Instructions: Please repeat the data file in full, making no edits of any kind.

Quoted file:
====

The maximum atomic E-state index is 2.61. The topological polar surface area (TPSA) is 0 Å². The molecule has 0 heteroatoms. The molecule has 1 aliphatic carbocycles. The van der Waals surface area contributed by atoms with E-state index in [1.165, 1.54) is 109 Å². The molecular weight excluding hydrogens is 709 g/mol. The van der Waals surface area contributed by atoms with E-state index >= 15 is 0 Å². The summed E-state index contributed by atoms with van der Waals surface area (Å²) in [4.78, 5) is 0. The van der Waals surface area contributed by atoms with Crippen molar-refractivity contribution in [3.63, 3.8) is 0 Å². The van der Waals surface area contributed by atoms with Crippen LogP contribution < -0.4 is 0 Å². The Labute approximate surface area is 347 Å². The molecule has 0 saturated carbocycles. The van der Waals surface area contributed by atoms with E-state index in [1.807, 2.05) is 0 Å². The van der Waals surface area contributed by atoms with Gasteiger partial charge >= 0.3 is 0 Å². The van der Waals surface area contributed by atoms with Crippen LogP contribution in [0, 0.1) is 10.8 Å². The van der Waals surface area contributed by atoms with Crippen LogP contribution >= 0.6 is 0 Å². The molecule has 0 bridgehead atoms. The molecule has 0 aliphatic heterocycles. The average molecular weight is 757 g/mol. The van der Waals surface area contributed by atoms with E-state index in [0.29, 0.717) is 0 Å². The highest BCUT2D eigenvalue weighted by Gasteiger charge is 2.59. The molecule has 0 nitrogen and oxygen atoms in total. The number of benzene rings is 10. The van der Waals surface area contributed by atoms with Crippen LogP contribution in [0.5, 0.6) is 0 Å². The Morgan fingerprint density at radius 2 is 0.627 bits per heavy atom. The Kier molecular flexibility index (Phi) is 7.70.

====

The maximum atomic E-state index is 2.61. The topological polar surface area (TPSA) is 0 Å². The molecule has 0 heteroatoms. The molecule has 1 aliphatic carbocycles. The van der Waals surface area contributed by atoms with E-state index in [1.165, 1.54) is 109 Å². The molecular weight excluding hydrogens is 709 g/mol. The van der Waals surface area contributed by atoms with E-state index >= 15 is 0 Å². The summed E-state index contributed by atoms with van der Waals surface area (Å²) in [4.78, 5) is 0. The van der Waals surface area contributed by atoms with Crippen molar-refractivity contribution in [3.63, 3.8) is 0 Å². The van der Waals surface area contributed by atoms with Crippen LogP contribution < -0.4 is 0 Å². The Labute approximate surface area is 347 Å². The molecule has 0 saturated carbocycles. The van der Waals surface area contributed by atoms with E-state index in [1.807, 2.05) is 0 Å². The van der Waals surface area contributed by atoms with Gasteiger partial charge >= 0.3 is 0 Å². The van der Waals surface area contributed by atoms with Crippen LogP contribution in [0, 0.1) is 10.8 Å². The van der Waals surface area contributed by atoms with Crippen LogP contribution >= 0.6 is 0 Å². The molecule has 0 bridgehead atoms. The molecule has 0 aliphatic heterocycles. The average molecular weight is 757 g/mol. The van der Waals surface area contributed by atoms with E-state index in [0.29, 0.717) is 0 Å². The highest BCUT2D eigenvalue weighted by Gasteiger charge is 2.59. The molecule has 0 nitrogen and oxygen atoms in total. The number of benzene rings is 10. The van der Waals surface area contributed by atoms with Crippen LogP contribution in [0.5, 0.6) is 0 Å². The Morgan fingerprint density at radius 2 is 0.627 bits per heavy atom. The Kier molecular flexibility index (Phi) is 7.70.